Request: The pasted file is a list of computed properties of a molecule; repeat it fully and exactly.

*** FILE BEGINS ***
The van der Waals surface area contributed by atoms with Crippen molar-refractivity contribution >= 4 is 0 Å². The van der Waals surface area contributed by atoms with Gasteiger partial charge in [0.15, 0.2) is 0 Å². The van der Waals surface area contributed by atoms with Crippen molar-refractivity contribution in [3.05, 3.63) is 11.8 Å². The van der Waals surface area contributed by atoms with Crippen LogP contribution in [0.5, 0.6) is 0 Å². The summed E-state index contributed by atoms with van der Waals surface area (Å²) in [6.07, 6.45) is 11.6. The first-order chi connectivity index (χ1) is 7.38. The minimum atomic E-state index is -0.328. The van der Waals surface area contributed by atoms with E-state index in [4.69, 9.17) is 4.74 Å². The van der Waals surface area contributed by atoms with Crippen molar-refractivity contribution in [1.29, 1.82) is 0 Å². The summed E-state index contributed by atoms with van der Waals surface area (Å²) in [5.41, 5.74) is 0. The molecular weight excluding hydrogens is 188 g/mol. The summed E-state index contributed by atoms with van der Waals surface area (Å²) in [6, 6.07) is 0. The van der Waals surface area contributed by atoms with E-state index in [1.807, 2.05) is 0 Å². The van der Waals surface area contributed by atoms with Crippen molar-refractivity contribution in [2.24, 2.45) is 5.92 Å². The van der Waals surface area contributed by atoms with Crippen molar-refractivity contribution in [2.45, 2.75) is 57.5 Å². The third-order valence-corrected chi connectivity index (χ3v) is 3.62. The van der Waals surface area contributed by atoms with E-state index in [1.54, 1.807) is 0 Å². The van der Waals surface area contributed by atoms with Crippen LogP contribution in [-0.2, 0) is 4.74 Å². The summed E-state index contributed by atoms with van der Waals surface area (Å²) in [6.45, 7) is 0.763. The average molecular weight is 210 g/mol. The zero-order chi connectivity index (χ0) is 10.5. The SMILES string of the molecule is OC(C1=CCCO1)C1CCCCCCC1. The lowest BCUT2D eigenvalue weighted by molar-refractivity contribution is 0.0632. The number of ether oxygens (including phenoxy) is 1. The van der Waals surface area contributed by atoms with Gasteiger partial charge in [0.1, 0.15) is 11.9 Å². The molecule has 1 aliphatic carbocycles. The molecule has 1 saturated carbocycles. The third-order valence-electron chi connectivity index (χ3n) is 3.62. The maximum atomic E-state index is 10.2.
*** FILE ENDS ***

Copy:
The van der Waals surface area contributed by atoms with Crippen molar-refractivity contribution >= 4 is 0 Å². The van der Waals surface area contributed by atoms with Gasteiger partial charge in [0.15, 0.2) is 0 Å². The van der Waals surface area contributed by atoms with Crippen molar-refractivity contribution in [3.05, 3.63) is 11.8 Å². The van der Waals surface area contributed by atoms with Crippen LogP contribution in [0.5, 0.6) is 0 Å². The summed E-state index contributed by atoms with van der Waals surface area (Å²) in [6.07, 6.45) is 11.6. The first-order chi connectivity index (χ1) is 7.38. The minimum atomic E-state index is -0.328. The van der Waals surface area contributed by atoms with E-state index in [4.69, 9.17) is 4.74 Å². The van der Waals surface area contributed by atoms with Crippen molar-refractivity contribution in [1.29, 1.82) is 0 Å². The summed E-state index contributed by atoms with van der Waals surface area (Å²) in [5.41, 5.74) is 0. The molecular weight excluding hydrogens is 188 g/mol. The summed E-state index contributed by atoms with van der Waals surface area (Å²) in [6, 6.07) is 0. The van der Waals surface area contributed by atoms with E-state index in [1.807, 2.05) is 0 Å². The van der Waals surface area contributed by atoms with Crippen molar-refractivity contribution in [2.24, 2.45) is 5.92 Å². The van der Waals surface area contributed by atoms with Crippen molar-refractivity contribution in [2.45, 2.75) is 57.5 Å². The third-order valence-corrected chi connectivity index (χ3v) is 3.62. The van der Waals surface area contributed by atoms with E-state index in [1.54, 1.807) is 0 Å². The van der Waals surface area contributed by atoms with Crippen LogP contribution in [-0.2, 0) is 4.74 Å². The summed E-state index contributed by atoms with van der Waals surface area (Å²) in [6.45, 7) is 0.763. The average molecular weight is 210 g/mol. The zero-order chi connectivity index (χ0) is 10.5. The SMILES string of the molecule is OC(C1=CCCO1)C1CCCCCCC1. The lowest BCUT2D eigenvalue weighted by molar-refractivity contribution is 0.0632. The number of ether oxygens (including phenoxy) is 1. The van der Waals surface area contributed by atoms with Gasteiger partial charge in [0.1, 0.15) is 11.9 Å². The molecule has 1 aliphatic carbocycles. The molecule has 1 saturated carbocycles. The third-order valence-electron chi connectivity index (χ3n) is 3.62. The maximum atomic E-state index is 10.2.